Close Menu

Rhône producers reflect on the ‘perfect position’ for sustainability

Two Rhône Valley vignerons give their exclusive perspectives on sustainable production in the region and its implications for winemakers.

Beaumes de Venise vineyards in the summer.

Inter Rhône’s latest tasting in London allowed attendees to see the sheer diversity of the Côtes du Rhône and associated crus first hand. With more than 85 wines to taste, covering reds, whites, rosés and sweet wines from a number of appellations, it was a reminder to the UK wine trade of the diversity on offer from the Southern French region.

Two winemakers present also demonstrated diversity. Representing well established Rhône winemaking and a new incoming generation, they reflected the Rhône’s current efforts towards sustainability and the forces driving it forwards.

Maurice Goetschy, owner of Château Boucarut alongside his wife Saskia, is a new voice in the Rhône. Having moved from Luxembourg in 2017, they began crafting wines in 2019.

For him, the question of organic production was already decided by the time they bought the property. Having seen that organic wine was “not any more seen as eccentric”, he knew that the estate had organic potential.

Moreover, as viticulture is fully embedded into the local society, it made sense to protect their home and surrounds. “We were living in the middle of our vineyards, so I thought it makes sense to preserve a proper environment for us and our family,” he explains.

Claude Chabran, on the other hand offers a more historical perspective on the Rhône Valley’s sustainability progress. As the president of the Rhonéa group, he is at the centre of the industry, after 25 years working in the region. The road to full sustainability has not been smooth.

“I think the real change was 2010 to 2015, maybe,” he says. “But the market was not present at that time, so a lot of producers went back to traditional viticulture around 2016. Now, there is a new trend towards organics during the last four or five years.”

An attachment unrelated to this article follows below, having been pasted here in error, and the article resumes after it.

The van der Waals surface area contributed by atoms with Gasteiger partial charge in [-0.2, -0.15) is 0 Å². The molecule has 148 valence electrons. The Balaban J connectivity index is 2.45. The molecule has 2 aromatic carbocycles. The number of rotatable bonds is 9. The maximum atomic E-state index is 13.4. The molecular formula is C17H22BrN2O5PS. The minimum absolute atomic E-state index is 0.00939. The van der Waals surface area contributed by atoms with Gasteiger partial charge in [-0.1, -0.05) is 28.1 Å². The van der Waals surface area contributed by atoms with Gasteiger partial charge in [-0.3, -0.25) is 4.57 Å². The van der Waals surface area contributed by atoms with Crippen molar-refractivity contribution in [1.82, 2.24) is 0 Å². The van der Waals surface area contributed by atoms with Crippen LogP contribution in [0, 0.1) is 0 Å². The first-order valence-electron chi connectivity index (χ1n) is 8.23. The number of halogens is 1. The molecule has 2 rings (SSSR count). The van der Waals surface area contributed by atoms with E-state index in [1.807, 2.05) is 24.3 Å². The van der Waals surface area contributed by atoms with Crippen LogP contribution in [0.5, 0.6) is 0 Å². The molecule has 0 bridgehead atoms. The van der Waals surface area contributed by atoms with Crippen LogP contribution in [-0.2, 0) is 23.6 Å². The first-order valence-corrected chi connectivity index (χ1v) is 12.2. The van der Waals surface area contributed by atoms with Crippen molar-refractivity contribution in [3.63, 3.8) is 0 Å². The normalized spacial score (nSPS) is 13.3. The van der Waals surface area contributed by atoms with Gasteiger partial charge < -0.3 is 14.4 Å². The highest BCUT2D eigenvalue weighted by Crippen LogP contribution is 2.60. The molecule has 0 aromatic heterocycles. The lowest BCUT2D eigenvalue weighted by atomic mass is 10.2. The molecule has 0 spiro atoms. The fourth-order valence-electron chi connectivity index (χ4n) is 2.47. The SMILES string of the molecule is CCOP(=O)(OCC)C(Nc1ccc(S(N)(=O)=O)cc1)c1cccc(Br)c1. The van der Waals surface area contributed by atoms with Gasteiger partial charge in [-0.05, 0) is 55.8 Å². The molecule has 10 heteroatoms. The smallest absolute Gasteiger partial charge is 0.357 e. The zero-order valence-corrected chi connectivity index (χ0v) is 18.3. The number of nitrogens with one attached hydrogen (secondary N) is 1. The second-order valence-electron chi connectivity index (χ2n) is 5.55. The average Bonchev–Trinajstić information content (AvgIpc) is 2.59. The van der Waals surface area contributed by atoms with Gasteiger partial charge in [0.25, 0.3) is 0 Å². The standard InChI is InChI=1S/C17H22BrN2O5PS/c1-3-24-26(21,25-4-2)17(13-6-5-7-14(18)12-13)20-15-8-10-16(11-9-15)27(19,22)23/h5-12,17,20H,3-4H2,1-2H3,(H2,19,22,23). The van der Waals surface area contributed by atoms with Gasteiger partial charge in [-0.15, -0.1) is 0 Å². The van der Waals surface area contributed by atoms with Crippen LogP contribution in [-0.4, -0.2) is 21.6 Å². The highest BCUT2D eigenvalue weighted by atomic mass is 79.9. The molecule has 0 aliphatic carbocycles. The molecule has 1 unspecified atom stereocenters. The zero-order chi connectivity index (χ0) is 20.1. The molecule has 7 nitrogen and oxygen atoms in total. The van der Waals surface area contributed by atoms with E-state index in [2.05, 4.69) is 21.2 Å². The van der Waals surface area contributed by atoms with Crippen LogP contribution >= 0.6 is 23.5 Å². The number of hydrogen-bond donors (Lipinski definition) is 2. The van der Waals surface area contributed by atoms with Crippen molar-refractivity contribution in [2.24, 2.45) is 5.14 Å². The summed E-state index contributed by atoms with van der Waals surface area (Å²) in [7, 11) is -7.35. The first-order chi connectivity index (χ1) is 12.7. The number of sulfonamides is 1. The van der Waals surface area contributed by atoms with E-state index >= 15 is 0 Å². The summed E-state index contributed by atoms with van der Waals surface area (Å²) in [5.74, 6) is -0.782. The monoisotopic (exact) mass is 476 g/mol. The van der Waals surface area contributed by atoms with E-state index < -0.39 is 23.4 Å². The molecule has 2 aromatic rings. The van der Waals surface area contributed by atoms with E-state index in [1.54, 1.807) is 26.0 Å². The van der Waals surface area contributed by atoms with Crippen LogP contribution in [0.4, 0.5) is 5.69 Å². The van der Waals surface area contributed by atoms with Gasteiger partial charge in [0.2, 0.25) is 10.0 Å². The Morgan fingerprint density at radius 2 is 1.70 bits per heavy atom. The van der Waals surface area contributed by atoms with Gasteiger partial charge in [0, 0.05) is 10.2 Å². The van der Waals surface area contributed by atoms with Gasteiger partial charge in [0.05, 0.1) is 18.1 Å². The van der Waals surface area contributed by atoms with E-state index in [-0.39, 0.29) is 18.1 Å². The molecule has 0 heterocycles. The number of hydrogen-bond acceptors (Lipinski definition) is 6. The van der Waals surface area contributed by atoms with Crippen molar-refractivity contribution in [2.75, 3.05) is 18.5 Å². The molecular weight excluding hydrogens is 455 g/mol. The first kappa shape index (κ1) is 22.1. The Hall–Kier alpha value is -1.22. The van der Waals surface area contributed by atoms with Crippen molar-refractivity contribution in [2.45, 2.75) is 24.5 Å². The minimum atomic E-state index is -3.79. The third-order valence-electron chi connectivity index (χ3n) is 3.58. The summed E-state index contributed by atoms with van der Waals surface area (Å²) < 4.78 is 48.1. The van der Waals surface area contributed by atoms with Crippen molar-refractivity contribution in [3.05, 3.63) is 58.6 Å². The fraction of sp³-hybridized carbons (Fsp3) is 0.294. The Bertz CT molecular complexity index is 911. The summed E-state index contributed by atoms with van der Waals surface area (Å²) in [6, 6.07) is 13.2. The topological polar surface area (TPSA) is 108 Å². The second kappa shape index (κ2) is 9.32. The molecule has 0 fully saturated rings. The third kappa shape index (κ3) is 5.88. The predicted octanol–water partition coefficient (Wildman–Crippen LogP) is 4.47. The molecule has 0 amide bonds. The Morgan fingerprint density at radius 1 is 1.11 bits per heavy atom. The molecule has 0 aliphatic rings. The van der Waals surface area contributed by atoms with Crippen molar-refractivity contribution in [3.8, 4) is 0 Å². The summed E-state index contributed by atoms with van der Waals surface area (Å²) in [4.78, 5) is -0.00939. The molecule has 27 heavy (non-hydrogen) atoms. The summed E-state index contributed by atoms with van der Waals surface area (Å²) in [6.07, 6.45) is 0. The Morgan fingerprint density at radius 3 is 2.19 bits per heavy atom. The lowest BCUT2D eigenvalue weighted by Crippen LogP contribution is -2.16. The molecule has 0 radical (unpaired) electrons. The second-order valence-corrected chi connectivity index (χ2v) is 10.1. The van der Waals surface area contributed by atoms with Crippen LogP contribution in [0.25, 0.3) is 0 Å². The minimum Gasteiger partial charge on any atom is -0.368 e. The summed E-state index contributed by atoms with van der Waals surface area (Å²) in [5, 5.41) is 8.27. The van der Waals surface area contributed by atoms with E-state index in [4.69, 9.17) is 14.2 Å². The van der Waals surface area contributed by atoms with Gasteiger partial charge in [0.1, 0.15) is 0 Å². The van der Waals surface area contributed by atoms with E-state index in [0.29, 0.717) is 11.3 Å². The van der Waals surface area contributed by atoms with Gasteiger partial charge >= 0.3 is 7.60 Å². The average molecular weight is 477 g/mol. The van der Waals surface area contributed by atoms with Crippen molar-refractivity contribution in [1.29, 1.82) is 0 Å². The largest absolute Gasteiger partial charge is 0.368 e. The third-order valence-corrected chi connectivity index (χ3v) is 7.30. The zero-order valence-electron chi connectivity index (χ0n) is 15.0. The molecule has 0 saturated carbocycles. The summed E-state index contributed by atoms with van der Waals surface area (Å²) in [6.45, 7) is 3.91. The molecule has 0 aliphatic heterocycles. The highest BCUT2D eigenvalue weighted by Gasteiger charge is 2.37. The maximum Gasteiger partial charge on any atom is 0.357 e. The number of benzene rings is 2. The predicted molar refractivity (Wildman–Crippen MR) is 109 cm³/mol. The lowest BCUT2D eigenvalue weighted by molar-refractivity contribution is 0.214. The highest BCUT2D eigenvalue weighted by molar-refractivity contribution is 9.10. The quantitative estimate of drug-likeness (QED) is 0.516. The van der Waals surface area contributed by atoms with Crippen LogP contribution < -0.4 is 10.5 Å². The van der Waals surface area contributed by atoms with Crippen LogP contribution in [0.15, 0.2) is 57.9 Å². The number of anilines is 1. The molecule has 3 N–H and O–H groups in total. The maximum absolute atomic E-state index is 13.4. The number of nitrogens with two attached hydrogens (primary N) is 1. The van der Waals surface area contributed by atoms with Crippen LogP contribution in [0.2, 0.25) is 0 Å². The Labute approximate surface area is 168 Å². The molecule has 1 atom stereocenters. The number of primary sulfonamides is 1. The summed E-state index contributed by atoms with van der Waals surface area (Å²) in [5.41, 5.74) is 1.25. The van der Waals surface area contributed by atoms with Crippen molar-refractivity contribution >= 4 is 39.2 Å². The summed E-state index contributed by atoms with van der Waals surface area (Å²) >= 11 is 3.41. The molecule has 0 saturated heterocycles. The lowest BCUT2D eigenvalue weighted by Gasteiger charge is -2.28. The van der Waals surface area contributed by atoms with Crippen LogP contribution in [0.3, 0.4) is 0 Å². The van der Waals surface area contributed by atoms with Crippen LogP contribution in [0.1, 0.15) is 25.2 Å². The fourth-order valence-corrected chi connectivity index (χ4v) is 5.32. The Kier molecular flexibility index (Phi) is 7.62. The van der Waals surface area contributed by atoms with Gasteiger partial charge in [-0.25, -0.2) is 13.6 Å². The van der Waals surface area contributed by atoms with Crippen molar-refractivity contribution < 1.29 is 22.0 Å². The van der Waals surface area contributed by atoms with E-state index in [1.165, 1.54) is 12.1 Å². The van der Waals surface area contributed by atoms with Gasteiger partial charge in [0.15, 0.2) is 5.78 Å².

It is a trend that now accounts for much of the Rhône’s production. In the 2022 vintage 28% of the Rhône Valley vineyard area was HVE certified, a mark of high environmental value. A further 20% was farmed organically.

According to Chabran, it represents a generational change. “We have got a new generation which is more aware of the problems of chemicals, of the problems of intensive viticulture and they want to go back to traditions.”

He acknowledges, however, that the region’s vignerons are in a privileged position. “It is, I would say, the perfect position for organic viticulture,” he admits, highlighting the free draining soils and mistral winds.

Goetschy agrees that the change is generational, as well as a result of technological advances. He also posits that it is a new frontier. “Sometimes it is also a challenge for the winemaker,” he says. “He manages the land and wants to go further.”

If that is sometimes a challenge – Goetschy acknowledges that finding the right people for the more intensive process – it is being justified in the Rhône Valley’s proposition to both visitors and drinkers.

As both oenotourism and sustainable viticulture grow in popularity, the well protected landscape attracts visitors and drinkers. Though now addressed with increased focus, such as through the Vignobles Découvertes programme, the landscape has been cared for long before these became trends.

Taking the Beaumes de Venise appellation as an example, it has always prioritised the natural landscape. Chabran, having worked in the appellation for decades, recalls excluding woods from the appellation’s limits at its inception 18 years ago. The areas were deliberately left out to disincentivise their development, preserving the natural landscape.

The diversity of appellations and large number of winegrowers is continuing to ensure the landscape is protected. As Goetschy summarises, “the first person to protect the piece of land is the owner. If we have 7,000 owners, we have 7,000 people who would do all they can to protect and preserve the land.”

As the Côtes du Rhône and associated crus adapt to changing consumer demands, communicating the landscape will be key. The current projects, for example expanding white wine production to 300,000 hectolitres by 2031, will be bolstered by oenotourism and better understanding of the Rhône Valley’s green credentials.

For Goetschy, the challenges are significant, but so are the opportunities. After all, as he highlights, the Rhône Valley is the closest Mediterranean wine region to the UK, making it a logical choice for affordable, popular styles. The balance between value, sustainability and style is complex to maintain, but can offer rewards.

Still, his choice to make wines in the  also has a simpler reasoning. “Through being involved in farming, I have a higher chance to preserve biodiversity. Seeing biodiversity makes me happy, and when I’m happy I work better.”

It looks like you're in Asia, would you like to be redirected to the Drinks Business Asia edition?

Yes, take me to the Asia edition No